What trees produce the most pollen? If you’re an allergy-prone gardener, the last thing you want is a yard full of plants that could trigger unsavory reactions.
As Lakewood’s expert tree service, we at Petrarca Landcare Inc. know our local tree varieties like the back of our hand. Keep reading and discover which ones to avoid so you can enjoy your living landscape without a runny nose.
Do you Have Pollen Allergies?
Before anything else, you need to confirm that pollen is the cause of your reactions. Allergic rhinitis, also known as hay fever, stems from the tiny particles released into the air from plants and trees. When it’s the pollen season and you experience the following symptoms, you’re likely sensitive to certain airborne allergens:
- Postnasal drip
- Frequent sneezing
- Red, swollen, or watery eyes
- Itchy nose, ears, eyes, and mouth
- You feel irritable and moody
- Disturbed sleep and general tiredness
Know Your Enemy
See our list of what trees produce the most pollen and avoid them the next time you’re out scouting for saplings to grace your yard.
Birches might have beautiful white bark and sturdy branches, but they could also become a source of misery for you. Both male and female flowers appear on this tree, giving off an ample pollen count in the spring.
This common street tree releases a large amount of pollen, and worse, they do it two different times a year. You may want to look for alternatives if you’re trying to have an allergen-free garden.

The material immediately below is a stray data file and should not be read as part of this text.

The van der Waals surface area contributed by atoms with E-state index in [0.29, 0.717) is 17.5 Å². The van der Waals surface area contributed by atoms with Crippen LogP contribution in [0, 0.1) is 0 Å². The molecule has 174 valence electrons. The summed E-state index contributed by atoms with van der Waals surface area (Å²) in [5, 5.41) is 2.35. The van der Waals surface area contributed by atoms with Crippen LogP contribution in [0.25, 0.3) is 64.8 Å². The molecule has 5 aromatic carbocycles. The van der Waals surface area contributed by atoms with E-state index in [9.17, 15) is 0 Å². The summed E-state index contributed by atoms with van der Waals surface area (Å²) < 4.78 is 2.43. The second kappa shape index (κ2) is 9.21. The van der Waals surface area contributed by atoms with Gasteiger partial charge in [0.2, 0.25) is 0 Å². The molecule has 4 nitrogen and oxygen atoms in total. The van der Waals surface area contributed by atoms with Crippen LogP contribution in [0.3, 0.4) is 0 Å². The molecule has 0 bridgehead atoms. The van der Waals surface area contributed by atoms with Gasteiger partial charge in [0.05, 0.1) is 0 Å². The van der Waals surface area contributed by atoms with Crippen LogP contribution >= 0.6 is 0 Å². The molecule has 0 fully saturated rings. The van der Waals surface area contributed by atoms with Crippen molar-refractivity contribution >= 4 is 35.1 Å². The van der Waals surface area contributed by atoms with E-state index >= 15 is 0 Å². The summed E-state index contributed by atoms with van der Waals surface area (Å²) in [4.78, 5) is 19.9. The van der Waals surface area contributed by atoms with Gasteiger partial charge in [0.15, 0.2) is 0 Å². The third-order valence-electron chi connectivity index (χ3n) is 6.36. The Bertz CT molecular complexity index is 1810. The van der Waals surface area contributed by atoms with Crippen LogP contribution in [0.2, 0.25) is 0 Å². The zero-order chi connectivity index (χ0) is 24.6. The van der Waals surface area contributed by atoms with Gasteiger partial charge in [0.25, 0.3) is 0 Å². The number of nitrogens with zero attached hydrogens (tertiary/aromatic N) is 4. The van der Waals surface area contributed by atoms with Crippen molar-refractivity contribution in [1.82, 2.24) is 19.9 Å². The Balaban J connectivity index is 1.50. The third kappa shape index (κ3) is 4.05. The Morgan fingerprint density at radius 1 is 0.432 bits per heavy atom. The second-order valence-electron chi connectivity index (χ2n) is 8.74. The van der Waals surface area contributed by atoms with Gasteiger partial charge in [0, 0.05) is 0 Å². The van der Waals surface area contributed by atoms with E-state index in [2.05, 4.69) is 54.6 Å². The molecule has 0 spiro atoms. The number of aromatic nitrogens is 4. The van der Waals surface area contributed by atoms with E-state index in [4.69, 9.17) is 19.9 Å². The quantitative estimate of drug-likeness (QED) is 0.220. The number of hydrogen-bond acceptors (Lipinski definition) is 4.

With its distinct lobed leaves and luscious acorns, oaks are the last tree you would suspect as culprits for your allergies, but they can still prove surprisingly prolific producers of powdery yellow pollen grains.
Mulberries are another favorite among Georgia gardeners, thanks to their colorful, sweet fruits and lovely canopy. Sadly, we don’t recommend them for people with pollen-related allergic reactions.
Ease Pollen Woes During the Allergy Season
If you already have a beloved specimen of these trees in your yard, all is not lost. Follow these tips to minimize your reactions:
- Close all your windows and doors at all times, and keep the AC running to filter your indoor air.
- Move all your tree care work and outdoor activities to the afternoon. Pollen levels are highest in the morning.
- Shower after spending time outdoors and before you go to bed at night to wash away any sticky pollen clinging to your skin or hair.
- Take antihistamines or consult your doctor for more specialized medications to control your symptoms.
We hope that we’ve helped you determine what trees produce the most pollen and some ways to cope with your allergies. Did you know that you can also minimize pollen production if you trim your plant at the right time?